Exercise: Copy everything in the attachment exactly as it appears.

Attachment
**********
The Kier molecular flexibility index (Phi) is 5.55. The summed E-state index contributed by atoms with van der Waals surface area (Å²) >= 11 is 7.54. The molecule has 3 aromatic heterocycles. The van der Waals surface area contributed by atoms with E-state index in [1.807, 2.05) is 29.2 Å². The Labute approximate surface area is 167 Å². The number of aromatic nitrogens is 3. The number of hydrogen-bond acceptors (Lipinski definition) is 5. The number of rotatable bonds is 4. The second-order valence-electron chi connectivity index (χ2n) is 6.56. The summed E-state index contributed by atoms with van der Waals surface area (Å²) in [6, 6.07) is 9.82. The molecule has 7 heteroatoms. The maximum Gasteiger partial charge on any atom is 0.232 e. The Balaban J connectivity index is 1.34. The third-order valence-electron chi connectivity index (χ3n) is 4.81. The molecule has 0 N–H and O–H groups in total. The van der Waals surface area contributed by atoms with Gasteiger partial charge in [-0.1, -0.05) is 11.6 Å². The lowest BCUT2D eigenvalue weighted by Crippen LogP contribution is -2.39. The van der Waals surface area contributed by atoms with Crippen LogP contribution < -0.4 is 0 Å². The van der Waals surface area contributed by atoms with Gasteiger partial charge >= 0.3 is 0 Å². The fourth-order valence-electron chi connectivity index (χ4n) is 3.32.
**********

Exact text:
The Kier molecular flexibility index (Phi) is 5.55. The summed E-state index contributed by atoms with van der Waals surface area (Å²) >= 11 is 7.54. The molecule has 3 aromatic heterocycles. The van der Waals surface area contributed by atoms with E-state index in [1.807, 2.05) is 29.2 Å². The Labute approximate surface area is 167 Å². The number of aromatic nitrogens is 3. The number of hydrogen-bond acceptors (Lipinski definition) is 5. The number of rotatable bonds is 4. The second-order valence-electron chi connectivity index (χ2n) is 6.56. The summed E-state index contributed by atoms with van der Waals surface area (Å²) in [6, 6.07) is 9.82. The molecule has 7 heteroatoms. The maximum Gasteiger partial charge on any atom is 0.232 e. The Balaban J connectivity index is 1.34. The third-order valence-electron chi connectivity index (χ3n) is 4.81. The molecule has 0 N–H and O–H groups in total. The van der Waals surface area contributed by atoms with Gasteiger partial charge in [-0.1, -0.05) is 11.6 Å². The lowest BCUT2D eigenvalue weighted by Crippen LogP contribution is -2.39. The van der Waals surface area contributed by atoms with Crippen LogP contribution < -0.4 is 0 Å². The van der Waals surface area contributed by atoms with Gasteiger partial charge >= 0.3 is 0 Å². The fourth-order valence-electron chi connectivity index (χ4n) is 3.32.